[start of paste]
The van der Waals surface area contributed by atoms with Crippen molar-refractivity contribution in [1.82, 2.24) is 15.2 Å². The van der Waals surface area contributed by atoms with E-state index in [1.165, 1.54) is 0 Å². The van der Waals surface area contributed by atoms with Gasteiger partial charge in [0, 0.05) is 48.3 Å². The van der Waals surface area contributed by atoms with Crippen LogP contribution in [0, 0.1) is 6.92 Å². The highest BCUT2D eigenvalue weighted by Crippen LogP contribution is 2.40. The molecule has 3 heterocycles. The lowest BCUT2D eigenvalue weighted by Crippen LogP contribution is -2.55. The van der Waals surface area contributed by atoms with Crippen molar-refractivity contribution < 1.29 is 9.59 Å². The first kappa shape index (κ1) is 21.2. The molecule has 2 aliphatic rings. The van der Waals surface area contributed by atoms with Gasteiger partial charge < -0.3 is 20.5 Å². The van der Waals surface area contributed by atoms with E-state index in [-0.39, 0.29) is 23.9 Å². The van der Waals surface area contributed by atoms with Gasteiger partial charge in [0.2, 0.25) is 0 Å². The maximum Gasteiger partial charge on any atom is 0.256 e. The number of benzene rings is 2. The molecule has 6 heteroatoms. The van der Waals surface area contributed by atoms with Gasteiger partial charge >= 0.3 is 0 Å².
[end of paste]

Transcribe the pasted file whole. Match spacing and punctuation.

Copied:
The van der Waals surface area contributed by atoms with Crippen molar-refractivity contribution in [1.82, 2.24) is 15.2 Å². The van der Waals surface area contributed by atoms with E-state index in [1.165, 1.54) is 0 Å². The van der Waals surface area contributed by atoms with Gasteiger partial charge in [0, 0.05) is 48.3 Å². The van der Waals surface area contributed by atoms with Crippen LogP contribution in [0, 0.1) is 6.92 Å². The highest BCUT2D eigenvalue weighted by Crippen LogP contribution is 2.40. The molecule has 3 heterocycles. The lowest BCUT2D eigenvalue weighted by Crippen LogP contribution is -2.55. The van der Waals surface area contributed by atoms with Crippen molar-refractivity contribution < 1.29 is 9.59 Å². The first kappa shape index (κ1) is 21.2. The molecule has 2 aliphatic rings. The van der Waals surface area contributed by atoms with Gasteiger partial charge < -0.3 is 20.5 Å². The van der Waals surface area contributed by atoms with E-state index in [-0.39, 0.29) is 23.9 Å². The van der Waals surface area contributed by atoms with Gasteiger partial charge in [0.2, 0.25) is 0 Å². The maximum Gasteiger partial charge on any atom is 0.256 e. The number of benzene rings is 2. The molecule has 6 heteroatoms. The van der Waals surface area contributed by atoms with Gasteiger partial charge >= 0.3 is 0 Å².